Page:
“When you think of Andy Griffith-style medicine, the doctor had a clinic in the local town. It’d be strange for him to say, ‘What kind of insurance does Opie have?’” (Michael Tetreault, quoted in DirectPrimaryCare.com)
When I compare medical care from when I was growing up to the medical care of today, today’s version falls far short. I remember having appointments with our family doctor as a child. He knew me and wasn’t distracted by the hubbub of computers, insurance requirements and the like. It felt like an authentic relationship and that made me want to become a doctor.
I’ve now been practicing medicine for 20 years, and I genuinely struggle with today’s insurance-based model where so little time is spent on listening, on building relationships, on disease prevention. With only a few minutes allotted per doctor-patient visit, time is typically spent trying to alleviate current symptoms rather than delving into root causes of problems. So, not surprisingly, money is spent after the problem occurs – after the heart attack, after diabetes has already developed, after the patient receives a discouraging diagnosis.
Because of this model of medicine, insurance policies where I practice (in South Carolina) are going up an average of 25 percent for 2017, for a total increase of about 70 percent over the past five years. And, as costs skyrocket, deductibles are also increasing along with restrictions that can prevent patients from getting the medicines they need. It’s fair to say that doctors and patients alike are extremely frustrated, and that’s why I’ve made a big change in how I practice medicine.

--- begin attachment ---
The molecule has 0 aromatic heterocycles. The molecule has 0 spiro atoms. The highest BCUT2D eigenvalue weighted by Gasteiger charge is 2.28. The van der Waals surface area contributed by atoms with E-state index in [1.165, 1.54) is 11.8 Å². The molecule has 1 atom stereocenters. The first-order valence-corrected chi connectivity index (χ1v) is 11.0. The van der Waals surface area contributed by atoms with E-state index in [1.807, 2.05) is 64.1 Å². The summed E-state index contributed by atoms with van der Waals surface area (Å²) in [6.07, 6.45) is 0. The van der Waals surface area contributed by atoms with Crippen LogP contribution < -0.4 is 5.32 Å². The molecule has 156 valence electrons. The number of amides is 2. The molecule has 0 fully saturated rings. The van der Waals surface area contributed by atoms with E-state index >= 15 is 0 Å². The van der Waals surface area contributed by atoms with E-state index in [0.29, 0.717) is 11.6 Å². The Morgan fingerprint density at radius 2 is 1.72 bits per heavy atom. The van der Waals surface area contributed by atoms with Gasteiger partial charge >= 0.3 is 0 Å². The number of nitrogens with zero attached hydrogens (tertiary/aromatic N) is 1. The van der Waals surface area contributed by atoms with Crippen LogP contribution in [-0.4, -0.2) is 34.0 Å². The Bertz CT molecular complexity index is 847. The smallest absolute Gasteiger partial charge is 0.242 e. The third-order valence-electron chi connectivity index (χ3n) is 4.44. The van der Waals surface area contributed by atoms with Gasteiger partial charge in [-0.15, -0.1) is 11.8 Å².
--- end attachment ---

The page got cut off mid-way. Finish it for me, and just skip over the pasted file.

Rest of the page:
I’ve switched to a direct primary care model which quite literally is a direct relationship between patients and physicians. In effort to provide high quality healthcare, I will take on fewer patients, be available to them when they need me and spend more time with my patients.
Direct Primary Care is sometimes confused with Concierge Medicine. Though Direct Primary Care physicians do provide concierge level care, we are an insurance-free, lower cost primary care membership model. Don’t let insurance free scare you; we are not anti-insurance by any means. We just don’t believe that your primary care should be determined by the type or level of insurance that you have; and by not accepting insurance as payment we are able to offer lower costs, longer visits, more access, low costs medicines, lower costs ancillary services (x-ray, ultrasound, etc), wholesale labs; none of which would be possible if insurance was accepted. Direct Primary Care isn’t available everywhere in the country although participation is growing. The first physicians to offer this were practicing in Seattle, Oregon and Bellevue, Washington – and that was in 1996. Today, there are approximately 400 group practices existing with this model, with about 1,300 total doctors. Approximately two percent of the American Academy of Family Physicians’ 68,000 members currently offer direct care.
Direct Primary Care Analogies